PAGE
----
February 2, 2022
Inside Outside Design for Family and Neighbors
I first met Cleo Petricek when she submitted garden pictures for Daphne’s segment. Her story of family creativity and joy is so delightful that we made a date to record in April 2020.
Well, as you recall, everything screeched to a halt that March. So, finally last fall, CTG headed out: director Ed Fuentes, audio tech Robert Moorhead, and me. As it turned out, Cleo and husband Shea’s gardens and front yard playground comforted the neighborhood when the pandemic shuttered families.
Back when they built their house in 2014, they designed it for family, friends, and neighborly engagement. For her beloved mom, once a dedicated gardener, Cleo planted flowers for wildlife and fragrant roses like re-blooming climber Cecile Brunner.
Shea crafts garden structures in a contemporary red barn workshop (also the garage and front yard porch), framed by plants favored by butterflies and bees.
Neighborhood kids bike over to watch gregarious Nigerian dwarf goats frolic on the back’s terraced cliff.
Mainly, they wanted to give their son Graham, now eight, a lasting relationship with the outdoors.
“One of the things we asked the architect to do is give us a large playroom or homeschool room.” Shea said.
The glass-walled playroom brings nature’s big, bright world right inside.
Graham and his friends race out the wide sliding door when they spot a lizard, butterfly, or frog to explore.
Cleo’s warm artistic touches turned the patio deck into a colorful, inviting outdoor living room. It was her mom’s favorite spot to watch the flowers and the children play.
When a car accident left their mom brain damaged, Cleo and her sister alternated months to care for her in their homes. “You know, we grew up with really humble beginnings. My parents are Mexican immigrants, and my mom even brought some of her plants from Mexico to her house in Dallas. Something that she always taught no matter, you know, where you are and what station of life you’re in, you can have a garden,” Cleo said.
Along the sunny street curb, Cleo planted a variety of easy-care, reblooming roses to cut fragrant bouquets for her mom.
Sweetly-scented antique rose Souvenir de la Malmaison greets the mail carrier’s faithful rounds.
Cleo made signs to identify each rose and note its history and qualities.
She’s budded many new rose growers, especially after February 2021’s freeze when her plants quickly rebounded. “That gives me so much joy, because that’s what it was for me and my mom,” Cleo said.
During the pandemic’s shuttered months, neighbors stopped by for a rosy mood lift. And with so many families spending more time in the kitchen, golden-flowered Julia Child™ was an apt cheerleader.
Cleo and Shea bring composting right out front, where neighbors drop off spent fruits and vegetables.
Shea mixes the finished compost into his raised vegetable garden: stock tanks in architectural disguise.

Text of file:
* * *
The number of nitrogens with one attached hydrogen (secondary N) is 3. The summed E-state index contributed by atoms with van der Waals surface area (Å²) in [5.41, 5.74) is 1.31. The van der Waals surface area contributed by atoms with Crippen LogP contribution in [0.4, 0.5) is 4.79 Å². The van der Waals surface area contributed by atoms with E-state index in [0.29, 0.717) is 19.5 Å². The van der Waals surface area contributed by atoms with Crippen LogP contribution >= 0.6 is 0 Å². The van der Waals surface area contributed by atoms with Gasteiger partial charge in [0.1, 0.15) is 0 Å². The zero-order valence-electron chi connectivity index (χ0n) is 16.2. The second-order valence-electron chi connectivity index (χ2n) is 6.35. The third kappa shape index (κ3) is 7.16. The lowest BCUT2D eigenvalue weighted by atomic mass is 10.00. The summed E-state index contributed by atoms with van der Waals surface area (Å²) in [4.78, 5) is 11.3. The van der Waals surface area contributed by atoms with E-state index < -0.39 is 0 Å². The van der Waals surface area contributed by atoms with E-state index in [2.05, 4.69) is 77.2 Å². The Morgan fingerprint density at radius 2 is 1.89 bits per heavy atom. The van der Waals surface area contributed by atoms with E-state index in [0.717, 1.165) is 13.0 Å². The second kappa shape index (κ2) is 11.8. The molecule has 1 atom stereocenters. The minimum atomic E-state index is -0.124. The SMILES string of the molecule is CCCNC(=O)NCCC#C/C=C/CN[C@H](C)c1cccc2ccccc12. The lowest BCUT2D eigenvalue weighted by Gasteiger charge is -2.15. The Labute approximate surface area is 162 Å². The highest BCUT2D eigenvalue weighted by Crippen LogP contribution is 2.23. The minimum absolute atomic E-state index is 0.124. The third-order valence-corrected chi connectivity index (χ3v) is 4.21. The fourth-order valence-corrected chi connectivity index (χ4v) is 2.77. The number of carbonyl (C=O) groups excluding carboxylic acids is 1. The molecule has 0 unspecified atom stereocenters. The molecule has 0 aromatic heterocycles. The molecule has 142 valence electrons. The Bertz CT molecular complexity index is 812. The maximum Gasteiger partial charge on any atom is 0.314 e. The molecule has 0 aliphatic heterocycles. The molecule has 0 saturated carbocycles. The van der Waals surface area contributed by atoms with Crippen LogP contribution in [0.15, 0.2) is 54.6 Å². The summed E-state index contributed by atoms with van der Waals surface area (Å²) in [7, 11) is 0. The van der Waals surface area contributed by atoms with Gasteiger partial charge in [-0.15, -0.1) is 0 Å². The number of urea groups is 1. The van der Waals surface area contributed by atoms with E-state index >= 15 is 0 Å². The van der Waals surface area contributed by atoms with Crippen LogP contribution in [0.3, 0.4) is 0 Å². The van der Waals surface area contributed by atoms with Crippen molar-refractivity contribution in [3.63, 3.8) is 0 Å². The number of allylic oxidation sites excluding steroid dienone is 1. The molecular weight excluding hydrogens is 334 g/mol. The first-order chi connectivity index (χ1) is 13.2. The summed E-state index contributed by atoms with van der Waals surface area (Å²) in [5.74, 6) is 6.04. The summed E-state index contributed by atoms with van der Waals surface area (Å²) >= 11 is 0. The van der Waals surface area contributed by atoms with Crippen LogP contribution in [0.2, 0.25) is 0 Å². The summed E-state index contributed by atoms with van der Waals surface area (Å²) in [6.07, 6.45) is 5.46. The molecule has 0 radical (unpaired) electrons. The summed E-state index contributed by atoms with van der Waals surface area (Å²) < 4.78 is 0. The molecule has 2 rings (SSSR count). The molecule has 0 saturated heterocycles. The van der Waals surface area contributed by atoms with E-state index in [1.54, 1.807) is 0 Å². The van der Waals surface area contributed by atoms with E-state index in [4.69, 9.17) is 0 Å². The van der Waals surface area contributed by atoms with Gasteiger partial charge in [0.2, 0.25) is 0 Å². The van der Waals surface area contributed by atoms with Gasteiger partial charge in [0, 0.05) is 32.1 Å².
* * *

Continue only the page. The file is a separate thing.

When he noticed how hot the galvanized metal got in summer, Shea fashioned skirtings with scrap lumber. He drilled holes through the slats and strung them together with cable.
He wound them around the tanks and attached the cable ends with a screen door spring. “It’s just a facade, but it keeps the tanks cool to the touch,” Shea noted.
They also jazzed up the once-gravel walkway with Lueders pavers.
To conserve water, they replaced a scraggly lawn with artificial turf.
Shaded by the gracious pecan tree, Graham and his friends love to sprawl out with their games.
Since Cleo didn’t want hard fences, they went for a soft privacy screen of Graceful bamboo, Golden bamboo, and bamboo muhly grass. It all froze to the ground in February 2021, but quickly rebounded by November when we visited.
At front near the street, they replaced grass with a curving strip of river rock. Then they mulched around the pecan tree’s wide canopy to create a welcoming family friendly hangout for the whole neighborhood.
“And for this neighborhood in particular, there, there isn’t a park. So, I wanted something that was interactive for the children,” Cleo said.
After checking out all the butterflies, lizards, and curious beetles scuffling around, the kids (and adults, too) head straight back to see the Nigerian dwarf goats. They even bring them branches as a treat (no charge for the free chipper/shredders!).
Years ago, their lot was once the backfill from houses built on the rocky cliff, perfect for agile climbing goats. The big trick is finding plants that their male goats won’t eat, but Cleo never shies from a challenge.
For our visit, she brought out cute little kitten Simba to meet us and the goats. Cleo quickly returned her inside, where she and her cat companions enjoy the outdoors from window-view only.
“And then the nature of the lot meant that this deck had to be kind of this elevated thing above the space below,” Shea said.
Essentially, it forms a bridge over the excavated lower section. The goats hang out there in rain and cold weather, where Shea built them a swinging shelf.
After Graham outgrew his stock tank kiddie pool, Cleo turned into a koi pond. When she refreshes its water, the rest goes to nourish her plants.
During the pandemic’s shuttered months, Cleo and Shea watched Graham’s fascination, curiosity, and lessons in the great outdoors grow right at home.
“We were able to use this as a place to nurture our soul. We spent a lot of time working and planning new things during that time. I hope that it carries for him, like it carried for me and my mom, that where wherever you are and whatever circumstance you are, you definitely have time to take care of plants and to appreciate, they give so much to you.”
And heartfelt thanks to local musician Michael Rodriguez of The Brew for their lovely music, “Luna Llena”!
Watch Cleo and Shea’s story now!
And thanks for stopping by! Linda